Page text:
There is also no indication the Japanese bid is set to disappear entirely. In fact, in the 10-year part of the curve and on a relative basis, Australian dollar bonds offer among the highest foreign currency-hedged yields globally. “While Japanese lifer demand for Kangaroo bonds has fallen in absolute terms, within the foreign bond allocation and on a relative basis Australian dollars still remains attractive on an FX-hedged basis,” says Malone.

Japanese demand could also follow the domestic bid into stronger alignment with sustainability. “I can foresee a real push in ESG products in Japan in the next 3-5 years,” Archer tells KangaNews. “When this happens, there will be a significant change in global capital allocation to these projects and products because of the sheer size of the Japanese market. This is very exciting.”


ESG is the main area where Australian domestic demand and SSA issuance have been most likely to coincide (see box). The challenge for global SSAs in Australia is well known: their bonds are perceived as being less liquid than the local government sector but they do not offer yield that competes with what is on offer from domestic high-grade credit, particularly major-bank issuance.

Darren Langer, Sydney-based co-head of Australian fixed income at Yarra Capital Management, confirms: “We find that generally the single- or double-A credit market will give us a much bigger pickup with less trouble. We can get in and out of bank bonds and in and out of universities – this is high-grade credit that is generally much more attractive than SSAs.”

SSA spreads in mid-2022 are quite attractive on a historical basis versus Australian sovereign and semi-government bonds. But it is the recent uptick in major-bank covered-bond issuance that is most noteworthy, Malone says. He views this as a competitive headwind to similar-rated SSA supply, especially for domestic investors looking to maximise returns. “Indexed Australian investors always seek to maximise return over benchmark,” Malone explains. “SSAs face competitive headwinds from other well-priced issuance for those tracking the Composite Bond Index. However, for investors tracking more high-grade benchmarks – like central banks – or those targeting a high quality strategy, the sector offers good pick-up and good liquidity underpinned by a truly broad and global investor base.”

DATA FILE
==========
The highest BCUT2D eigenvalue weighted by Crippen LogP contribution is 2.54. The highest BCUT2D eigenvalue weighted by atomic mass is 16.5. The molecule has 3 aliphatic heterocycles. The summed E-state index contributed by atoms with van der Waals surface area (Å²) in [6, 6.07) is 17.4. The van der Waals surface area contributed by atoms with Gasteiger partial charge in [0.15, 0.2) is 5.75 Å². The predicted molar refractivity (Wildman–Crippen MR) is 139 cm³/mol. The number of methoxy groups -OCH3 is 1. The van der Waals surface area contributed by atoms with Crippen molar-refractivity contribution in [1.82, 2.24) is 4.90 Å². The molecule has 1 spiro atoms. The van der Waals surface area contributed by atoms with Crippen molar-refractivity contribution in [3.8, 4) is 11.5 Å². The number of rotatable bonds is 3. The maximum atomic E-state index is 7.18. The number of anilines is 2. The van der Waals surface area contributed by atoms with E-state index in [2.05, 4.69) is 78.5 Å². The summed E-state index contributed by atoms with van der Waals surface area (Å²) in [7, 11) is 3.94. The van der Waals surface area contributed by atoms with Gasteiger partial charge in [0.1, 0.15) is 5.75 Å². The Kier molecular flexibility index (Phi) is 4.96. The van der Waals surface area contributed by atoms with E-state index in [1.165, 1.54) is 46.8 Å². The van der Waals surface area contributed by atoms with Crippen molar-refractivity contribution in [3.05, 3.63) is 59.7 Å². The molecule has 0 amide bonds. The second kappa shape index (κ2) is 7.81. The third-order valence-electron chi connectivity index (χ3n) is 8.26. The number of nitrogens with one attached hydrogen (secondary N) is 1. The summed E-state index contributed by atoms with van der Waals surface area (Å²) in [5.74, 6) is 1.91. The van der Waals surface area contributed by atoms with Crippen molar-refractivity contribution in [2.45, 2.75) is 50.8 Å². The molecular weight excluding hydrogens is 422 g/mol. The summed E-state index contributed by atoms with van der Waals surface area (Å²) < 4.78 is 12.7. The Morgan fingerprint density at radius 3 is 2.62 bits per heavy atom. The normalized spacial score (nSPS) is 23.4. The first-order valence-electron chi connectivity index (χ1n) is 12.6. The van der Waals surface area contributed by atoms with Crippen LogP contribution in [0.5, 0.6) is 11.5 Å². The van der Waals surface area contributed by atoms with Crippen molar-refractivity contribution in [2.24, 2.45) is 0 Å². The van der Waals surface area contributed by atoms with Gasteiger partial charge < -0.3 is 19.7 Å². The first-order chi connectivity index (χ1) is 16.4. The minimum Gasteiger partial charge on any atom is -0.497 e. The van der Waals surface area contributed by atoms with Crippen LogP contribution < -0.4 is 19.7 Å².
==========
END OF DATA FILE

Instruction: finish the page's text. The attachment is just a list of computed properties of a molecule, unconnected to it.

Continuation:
Defensive positioning is not helping, however – despite SSAs’ largely unimpeachable credit quality. Ward explains that even though SSA spreads are fairly attractive relative to local semi-governments, QIC views the domestic sector as the natural defensive asset class. However, she adds that SSA pricing could become compelling if it was slightly wider.

“We used to mark all our New Zealand bond holdings versus a risk-free government benchmark but we have shifted to the investment grade corporate bond index. SSAs had positive carry versus the government benchmark but they are much less likely to have this versus corporate credit.”

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Langer is unconvinced. “There is still a lot of dynamic in the market to keep semi-government spreads a little tighter than there is additional demand in the SSA market,” he says. “Some of this comes from changes to the CLF [committed liquidity facility], but it is also significant that we do not know what is in store for Japanese investors over the next 6-12 months.”

It is a similar story in New Zealand. Iain Cox, Auckland-based Australasian head of fixed income and cash at ANZ Investments, says his firm’s interest in the SSA market has waned to some extent. “We used to mark all our New Zealand bond holdings versus a risk-free government benchmark but we have shifted to the investment grade corporate bond index. This allowed us to buy triple-B credits – something we had not previously done – in a low-yielding environment,” Cox explains. “SSAs had positive carry versus the government benchmark but they are much less likely to have this versus corporate credit.”

If relative value and thus demand start to return, they will likely emerge in the short end. Malone says Australian dollar SSAs are trading cheap to US dollar equivalents in the front end before losing value at 5-7 years. “Domestic credit curves are far steeper than the SSA curve,” he notes. “Investors are getting more compensation further out the curve by investing in familiar names and wider-spread products such as covered bonds and major-bank senior-unsecured.”